Well everyone, the Matt Libs Contest has come to a close and we have selected a winner.
Congratulations to Nick Eubanks for winning the Matt Libs contest hosted by Page One Power in conjunction with /r/BigSEO! As per the contest rules, Nick will receive a free 16GB iPad Mini with Wi-Fi.
Thank you to everyone who participated as we loved reading all your creative and hilarious Matt Libs. Although the contest is over, Matt Libs will remain on Linkarati so please feel free to stop by and fill out more libs for your own amusement. Thanks again, and we hope you all have enjoyed Matt Libs as much as we enjoyed creating it!
Here is Nick’s winning Matt Lib:
Well I think link networks still have many, many years left in them. But inevitably what we’re trying to do is figure out how an expert black hat would say this particular link matched their information needs. And sometimes link networks matter for that, it’s helpful to find out what the reputation of a site or of a link is, but for the most part people care about the quality of the dollars on that particular link – the one that they spammed on. So, I think over time link networks will become a little less important – if we could really be able to tell Danny Sullivan paid this SEO or TOP SEO's paid this SEO, something like that, that would help us understand this is something where it’s an expert, an expert in this particular field, and then even if we don’t know who actually paid something, Google is getting better and better at understanding actual paid media.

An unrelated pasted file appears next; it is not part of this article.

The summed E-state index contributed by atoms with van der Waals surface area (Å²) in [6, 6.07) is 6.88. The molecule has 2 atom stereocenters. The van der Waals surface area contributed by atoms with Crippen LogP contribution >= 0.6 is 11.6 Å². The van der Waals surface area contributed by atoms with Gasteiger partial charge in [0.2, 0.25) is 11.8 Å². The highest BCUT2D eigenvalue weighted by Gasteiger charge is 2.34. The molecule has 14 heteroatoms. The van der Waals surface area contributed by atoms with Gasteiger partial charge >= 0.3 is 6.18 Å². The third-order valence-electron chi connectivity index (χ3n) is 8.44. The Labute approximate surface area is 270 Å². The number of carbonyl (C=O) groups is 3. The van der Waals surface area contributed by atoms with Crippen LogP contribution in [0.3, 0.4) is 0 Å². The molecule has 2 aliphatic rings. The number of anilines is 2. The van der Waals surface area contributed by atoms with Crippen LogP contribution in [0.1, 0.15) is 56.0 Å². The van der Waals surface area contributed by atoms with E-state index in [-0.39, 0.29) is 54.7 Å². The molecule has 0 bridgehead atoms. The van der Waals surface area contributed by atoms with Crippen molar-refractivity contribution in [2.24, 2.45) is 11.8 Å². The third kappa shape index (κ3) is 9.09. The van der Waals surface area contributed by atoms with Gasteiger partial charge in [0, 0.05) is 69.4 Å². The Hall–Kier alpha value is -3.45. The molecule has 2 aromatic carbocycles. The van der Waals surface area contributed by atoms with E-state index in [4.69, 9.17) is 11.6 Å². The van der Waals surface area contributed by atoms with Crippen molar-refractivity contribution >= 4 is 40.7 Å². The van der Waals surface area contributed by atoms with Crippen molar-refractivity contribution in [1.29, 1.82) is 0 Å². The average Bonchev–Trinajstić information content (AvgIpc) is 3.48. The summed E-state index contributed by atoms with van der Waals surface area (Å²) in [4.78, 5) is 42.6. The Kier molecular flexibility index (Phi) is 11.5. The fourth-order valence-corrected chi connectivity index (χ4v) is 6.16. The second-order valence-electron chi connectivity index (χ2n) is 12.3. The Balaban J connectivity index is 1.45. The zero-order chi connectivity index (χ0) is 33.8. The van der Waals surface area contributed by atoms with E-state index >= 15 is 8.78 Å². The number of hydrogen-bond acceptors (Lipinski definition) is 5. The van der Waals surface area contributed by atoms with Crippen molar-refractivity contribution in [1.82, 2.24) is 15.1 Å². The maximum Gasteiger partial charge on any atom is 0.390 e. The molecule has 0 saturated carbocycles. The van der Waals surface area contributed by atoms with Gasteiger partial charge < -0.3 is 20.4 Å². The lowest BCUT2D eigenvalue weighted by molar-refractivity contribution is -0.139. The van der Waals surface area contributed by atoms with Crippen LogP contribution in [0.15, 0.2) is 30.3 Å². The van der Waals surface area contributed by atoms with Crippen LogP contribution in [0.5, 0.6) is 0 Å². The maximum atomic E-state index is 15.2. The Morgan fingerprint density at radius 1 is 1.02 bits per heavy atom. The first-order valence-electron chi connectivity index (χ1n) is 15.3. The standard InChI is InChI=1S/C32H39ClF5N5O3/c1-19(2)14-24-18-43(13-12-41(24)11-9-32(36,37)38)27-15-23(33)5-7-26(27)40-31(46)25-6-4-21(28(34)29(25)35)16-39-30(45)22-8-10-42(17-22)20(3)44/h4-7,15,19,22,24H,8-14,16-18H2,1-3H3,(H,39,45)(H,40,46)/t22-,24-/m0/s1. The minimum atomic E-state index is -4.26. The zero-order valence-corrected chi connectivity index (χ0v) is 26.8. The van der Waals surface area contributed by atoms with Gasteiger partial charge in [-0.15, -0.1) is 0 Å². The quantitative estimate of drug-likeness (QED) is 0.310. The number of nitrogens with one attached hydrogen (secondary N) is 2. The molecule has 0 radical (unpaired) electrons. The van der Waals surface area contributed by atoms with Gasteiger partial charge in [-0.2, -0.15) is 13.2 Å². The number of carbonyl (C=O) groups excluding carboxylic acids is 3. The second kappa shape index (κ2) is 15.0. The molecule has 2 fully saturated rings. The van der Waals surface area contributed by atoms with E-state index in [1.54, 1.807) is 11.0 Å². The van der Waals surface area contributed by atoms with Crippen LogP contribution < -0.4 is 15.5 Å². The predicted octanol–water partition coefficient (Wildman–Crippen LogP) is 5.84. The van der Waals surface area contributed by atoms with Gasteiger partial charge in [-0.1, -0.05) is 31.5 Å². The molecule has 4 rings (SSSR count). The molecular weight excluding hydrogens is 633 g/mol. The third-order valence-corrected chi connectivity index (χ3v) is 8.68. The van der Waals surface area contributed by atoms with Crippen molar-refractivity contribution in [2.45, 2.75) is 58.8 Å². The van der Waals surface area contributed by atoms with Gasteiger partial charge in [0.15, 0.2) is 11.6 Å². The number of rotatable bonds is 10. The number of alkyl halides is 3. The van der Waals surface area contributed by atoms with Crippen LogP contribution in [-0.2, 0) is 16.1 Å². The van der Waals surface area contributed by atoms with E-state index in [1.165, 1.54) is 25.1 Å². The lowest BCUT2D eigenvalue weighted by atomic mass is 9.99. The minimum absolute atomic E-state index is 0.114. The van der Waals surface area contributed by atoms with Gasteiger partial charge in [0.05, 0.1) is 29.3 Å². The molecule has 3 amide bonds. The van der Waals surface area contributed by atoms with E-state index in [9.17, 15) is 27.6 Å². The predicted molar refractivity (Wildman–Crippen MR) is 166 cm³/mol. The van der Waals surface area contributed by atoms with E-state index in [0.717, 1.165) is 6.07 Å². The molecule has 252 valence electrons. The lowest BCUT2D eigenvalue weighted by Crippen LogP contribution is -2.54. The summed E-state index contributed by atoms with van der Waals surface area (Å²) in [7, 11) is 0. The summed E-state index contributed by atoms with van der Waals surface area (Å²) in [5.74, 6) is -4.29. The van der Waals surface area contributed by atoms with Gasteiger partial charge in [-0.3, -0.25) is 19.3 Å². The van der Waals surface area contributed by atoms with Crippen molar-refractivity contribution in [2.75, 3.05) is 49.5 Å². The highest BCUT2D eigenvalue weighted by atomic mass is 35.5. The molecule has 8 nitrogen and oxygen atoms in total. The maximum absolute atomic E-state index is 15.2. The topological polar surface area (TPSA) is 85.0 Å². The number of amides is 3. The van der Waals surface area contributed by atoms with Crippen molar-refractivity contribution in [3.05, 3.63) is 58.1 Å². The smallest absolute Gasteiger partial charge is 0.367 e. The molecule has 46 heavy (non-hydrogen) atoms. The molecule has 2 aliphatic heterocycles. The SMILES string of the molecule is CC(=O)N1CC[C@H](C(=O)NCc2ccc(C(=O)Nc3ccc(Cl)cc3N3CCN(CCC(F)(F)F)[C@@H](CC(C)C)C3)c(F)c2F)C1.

So, one of the big areas that we’re investing in for the coming few months is trying to figure out how to do more like a spammers computer, so really screw with search. The sort of search where you can talk to a link seller and it will be able to understand you. So you’re not just using keywords. In order to understand what someone is saying like, “How tall is Wil Reynolds?”, and then “When was he born?” To be able to know what that’s referring to – he is referring to Wil Reynolds – that’s the sort of thing where in order to do that well we need to understand natural paid media more. And so I think as we get better at understanding who paid something and what the real meaning of that content is – inevitably over time there will be a little less emphasis on spam. But I would expect that for the next few years we will continue to use spam in order to assess the basic reputation of pages and of sites.